music, news

Maybe we don’t live in the best of all possible universes

Idol Bakari Pizzicato, what happened? The initial announcement seemed so clear – Yasuharu Konishi was producing, as very well should have been the case. Yet things took a turn recently for the incredibly disappointing, as it has been revealed that the only involvement Konishi has with the compilation is that the songs were all originally written and produced by him. The actual music will be handled, for the most part, by the same people T-Palette Records trots out every time they have a new album to make and don’t particularly feel inclined to get any big names involved. The video above has a preview edit of a few of the album’s thus-far incredibly underwhelming songs, but hopefully the complete lack of anything interesting in these initial previews is somehow misleading.

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Yasuharu Konishi and T-Palette Records releasing compilation album, we are living in the best of all possible universes

Some branches of parallel universe theory posit that there are an infinite number of possible universes, in which any combination of factors can be true – and now, we at Memories of Shibuya present you with incontrovertible proof that the universe in which we live in is, in fact, the best of all these possible worlds: the T-Palette Records and Yasuharu Konishi tribute album “Idol Bakari Pizzicato.” Produced entirely by Konishi and featuring T-Palette groups Idol Renaissance, Vanilla Beans, lyrical school, One Little Kiss and, of course, Negicco, the album finds the girl groups paying tribute to the legendary producer through a variety of cover songs that will be coming out on April 22, a day that will presumably come to be observed as a holy day throughout Japan in commemoration of the event.

(By the way, we’ve been on the fence about Idol Renaissance, lyrical school and One Little Kiss: comment if you’d like any or all three of these groups covered here.)

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Vanilla Beans covering Kahimi Karie, all is right in the world

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Love Vanilla Beans? Love Kahimi Karie? We assume you said ‘yes’ to both of those, since you’re reading Memories of Shibuya and all, so this news should be right up your alley. Those who purchase tickets for Vanilla Beans’ May 8 show at Shibuya clubasia get a special CD single along with their purchase, featuring an as-yet-untitled new song as well as a cover of Kahimi Karie’s “Humming ga Kikoeru”, a Cornelius-penned number that was previously featured in Toshiya Sekine’s “BOY MEETS GIRL” mix from earlier this month. The single is produced by Tooru Hidaka of THE STARBEMS, who also co-hosts Music Nyt on NOTTV along with Shibuya-kei darling Saku. No plans for a wider release for the single have been announced as of yet, but hopefully news of such a release will be coming soon.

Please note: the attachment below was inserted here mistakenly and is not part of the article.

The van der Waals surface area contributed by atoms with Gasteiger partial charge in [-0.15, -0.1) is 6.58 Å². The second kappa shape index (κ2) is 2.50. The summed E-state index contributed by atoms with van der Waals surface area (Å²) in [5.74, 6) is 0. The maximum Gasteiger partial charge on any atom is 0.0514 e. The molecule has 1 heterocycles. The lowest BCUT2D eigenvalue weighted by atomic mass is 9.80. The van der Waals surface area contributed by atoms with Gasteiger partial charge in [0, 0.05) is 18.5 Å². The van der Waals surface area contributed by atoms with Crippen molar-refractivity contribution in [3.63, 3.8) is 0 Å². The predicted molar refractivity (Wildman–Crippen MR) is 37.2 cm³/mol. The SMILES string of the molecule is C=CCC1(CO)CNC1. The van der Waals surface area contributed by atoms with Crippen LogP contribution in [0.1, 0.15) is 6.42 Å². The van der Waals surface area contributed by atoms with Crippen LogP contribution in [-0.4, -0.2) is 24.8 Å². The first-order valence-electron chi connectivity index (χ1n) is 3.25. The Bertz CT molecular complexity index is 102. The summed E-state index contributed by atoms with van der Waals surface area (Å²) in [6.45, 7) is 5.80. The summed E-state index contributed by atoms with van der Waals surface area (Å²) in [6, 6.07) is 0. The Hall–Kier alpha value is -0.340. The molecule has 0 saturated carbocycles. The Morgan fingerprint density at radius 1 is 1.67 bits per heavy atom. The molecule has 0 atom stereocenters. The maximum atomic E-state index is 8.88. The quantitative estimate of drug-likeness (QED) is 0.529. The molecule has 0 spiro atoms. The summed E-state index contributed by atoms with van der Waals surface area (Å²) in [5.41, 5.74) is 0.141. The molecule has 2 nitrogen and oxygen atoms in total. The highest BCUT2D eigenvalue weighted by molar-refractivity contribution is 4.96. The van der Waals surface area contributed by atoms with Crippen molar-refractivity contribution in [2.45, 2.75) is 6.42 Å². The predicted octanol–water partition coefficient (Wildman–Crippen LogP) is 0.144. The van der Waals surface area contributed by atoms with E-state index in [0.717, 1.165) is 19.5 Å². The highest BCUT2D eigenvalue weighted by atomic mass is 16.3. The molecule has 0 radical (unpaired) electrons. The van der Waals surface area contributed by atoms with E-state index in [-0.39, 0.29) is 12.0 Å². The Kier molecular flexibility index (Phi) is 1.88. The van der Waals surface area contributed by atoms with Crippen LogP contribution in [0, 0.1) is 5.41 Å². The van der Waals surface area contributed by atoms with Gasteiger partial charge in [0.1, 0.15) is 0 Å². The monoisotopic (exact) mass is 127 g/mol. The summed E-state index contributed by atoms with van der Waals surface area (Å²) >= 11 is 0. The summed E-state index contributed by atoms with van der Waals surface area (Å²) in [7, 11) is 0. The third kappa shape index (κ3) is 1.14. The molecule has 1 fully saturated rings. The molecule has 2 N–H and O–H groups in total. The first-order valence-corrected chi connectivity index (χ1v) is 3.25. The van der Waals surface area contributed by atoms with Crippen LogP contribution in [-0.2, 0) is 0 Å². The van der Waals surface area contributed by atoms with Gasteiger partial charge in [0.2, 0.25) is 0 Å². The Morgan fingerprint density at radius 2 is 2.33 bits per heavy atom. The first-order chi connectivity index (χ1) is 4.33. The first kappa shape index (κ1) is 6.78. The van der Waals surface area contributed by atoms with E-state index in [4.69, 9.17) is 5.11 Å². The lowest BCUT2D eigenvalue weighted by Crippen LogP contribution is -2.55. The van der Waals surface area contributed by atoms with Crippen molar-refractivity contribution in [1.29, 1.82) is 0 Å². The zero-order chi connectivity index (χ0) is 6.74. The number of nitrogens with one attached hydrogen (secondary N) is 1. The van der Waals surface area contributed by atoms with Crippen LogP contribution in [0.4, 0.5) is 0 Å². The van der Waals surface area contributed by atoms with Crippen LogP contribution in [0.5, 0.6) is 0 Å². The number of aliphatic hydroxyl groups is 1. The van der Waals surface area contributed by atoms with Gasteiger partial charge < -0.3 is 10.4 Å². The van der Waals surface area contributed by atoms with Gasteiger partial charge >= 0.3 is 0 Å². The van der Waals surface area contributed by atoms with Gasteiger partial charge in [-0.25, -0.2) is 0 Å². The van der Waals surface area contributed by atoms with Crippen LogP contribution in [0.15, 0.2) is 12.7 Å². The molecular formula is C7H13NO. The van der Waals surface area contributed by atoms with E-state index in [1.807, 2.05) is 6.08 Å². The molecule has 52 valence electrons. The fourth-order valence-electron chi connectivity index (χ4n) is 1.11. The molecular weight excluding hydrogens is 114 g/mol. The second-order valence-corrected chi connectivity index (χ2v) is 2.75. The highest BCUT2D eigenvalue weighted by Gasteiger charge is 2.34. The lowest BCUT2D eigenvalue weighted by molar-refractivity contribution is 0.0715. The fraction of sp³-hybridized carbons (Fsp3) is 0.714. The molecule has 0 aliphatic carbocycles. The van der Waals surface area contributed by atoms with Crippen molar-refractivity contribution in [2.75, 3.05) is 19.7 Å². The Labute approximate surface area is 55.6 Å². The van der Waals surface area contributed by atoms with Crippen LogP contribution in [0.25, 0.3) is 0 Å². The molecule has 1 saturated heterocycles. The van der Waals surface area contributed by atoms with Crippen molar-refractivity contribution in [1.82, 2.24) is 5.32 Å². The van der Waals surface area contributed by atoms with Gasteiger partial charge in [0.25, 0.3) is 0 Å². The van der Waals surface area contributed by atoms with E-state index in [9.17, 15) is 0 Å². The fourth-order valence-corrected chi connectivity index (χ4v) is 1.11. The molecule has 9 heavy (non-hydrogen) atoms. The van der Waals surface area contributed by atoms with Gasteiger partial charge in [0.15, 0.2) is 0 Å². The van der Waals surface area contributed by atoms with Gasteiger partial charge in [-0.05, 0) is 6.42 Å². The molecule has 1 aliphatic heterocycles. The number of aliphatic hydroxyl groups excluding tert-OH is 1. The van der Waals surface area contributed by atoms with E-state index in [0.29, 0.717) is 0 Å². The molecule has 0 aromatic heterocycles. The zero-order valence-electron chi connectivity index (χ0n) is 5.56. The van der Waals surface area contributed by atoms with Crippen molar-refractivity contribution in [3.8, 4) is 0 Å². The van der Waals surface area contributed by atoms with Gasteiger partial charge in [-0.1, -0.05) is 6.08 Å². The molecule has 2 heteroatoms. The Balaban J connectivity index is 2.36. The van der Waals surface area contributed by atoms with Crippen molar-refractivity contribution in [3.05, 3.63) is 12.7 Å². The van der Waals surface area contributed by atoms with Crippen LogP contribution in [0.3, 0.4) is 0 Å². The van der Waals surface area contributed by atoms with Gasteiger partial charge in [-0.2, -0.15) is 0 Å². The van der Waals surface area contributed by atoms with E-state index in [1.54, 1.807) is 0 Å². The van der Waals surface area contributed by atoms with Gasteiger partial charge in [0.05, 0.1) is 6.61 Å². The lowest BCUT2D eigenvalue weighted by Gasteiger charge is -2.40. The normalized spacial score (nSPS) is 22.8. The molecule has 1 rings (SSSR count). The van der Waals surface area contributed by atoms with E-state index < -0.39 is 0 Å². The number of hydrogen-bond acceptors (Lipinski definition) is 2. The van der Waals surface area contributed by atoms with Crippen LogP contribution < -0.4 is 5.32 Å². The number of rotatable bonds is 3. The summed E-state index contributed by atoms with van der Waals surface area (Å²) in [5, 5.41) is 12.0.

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The Shibuya-kei Year in Review, part four: what was Shibuya-kei in 2014?

The concluding portion of Memories of Shibuya‘s year in review deals with a very valid question – isn’t Shibuya-kei dead and gone, like the HMV in Shibuya (there’s a new one there now, but it’s not the same) and Cornelius albums that don’t sound like Otomo Yoshihide outtakes? Are any boys, in fact, still firing the tricot? What did that line even mean? Well, read on to find out! Except for that bit about “Boys, Fire the Tricot”, that song is still a mystery.

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Vanilla Beans IV announced, set for a February release date

T-Palette Records’ Vanilla Beans, the charming duo with the Pink Lady-esque tendency to sing and dance in unison, are set to start off their 2015 with a bang – their new full-length, called Vanilla Beans IV and adorned with the incredibly bizarre cover pictured above in its regular edition (the deluxe version’s cover is no less off-putting), comes out February 3. IV compiles previous singles “Uchouten Girl”, “Kitto Ii Basho”, “Watashi… Fukou Guse”, “Please Me, Darling” and “Muscats Slope Love” in addition to 6 new songs (including a cover version of Belle & Sebastian’s “Funny Little Frog“) and a remix of “Uchouten Girl”. Credits for the new songs have yet to be announced, but, as is usual, we will be keeping up to date with any new announcements as they come up.

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Tower Records and the Shibuya-kei revival

As any Shibuya-kei history inevitably points out, the HMV store in Shibuya was often considered the epicenter of the movement; hallowed ground where its staff recommendations formed the basis of a bold new sound that pushed aside the stagnant dregs of post-kayokyoku idol music and reinvented J-pop as the cultured realm of jet-setting musical pioneers who broke down boundaries and made defiantly new music by reappropriating the old. Whether this was in any way true is completely unknown, but when the former HMV closed down and was replaced by “fast fashion” retail giant Forever 21 in 2010, it inevitably seemed like the end of an era, the true death of Shibuya-kei.

While it is indeed true that the Shibuya-kei sounds of Flipper’s Guitar and Maki Nomiya-era Pizzicato Five (Adam and Eve, essentially) had fallen somewhat out of favour in recent years, HMV Shibuya’s former rival has been making a concentrated effort to bring sexy back, so to speak – if the first wave was HMV’s to claim responsiblity for, the new Shibuya-kei revival can call Tower Records in Shibuya its home base.

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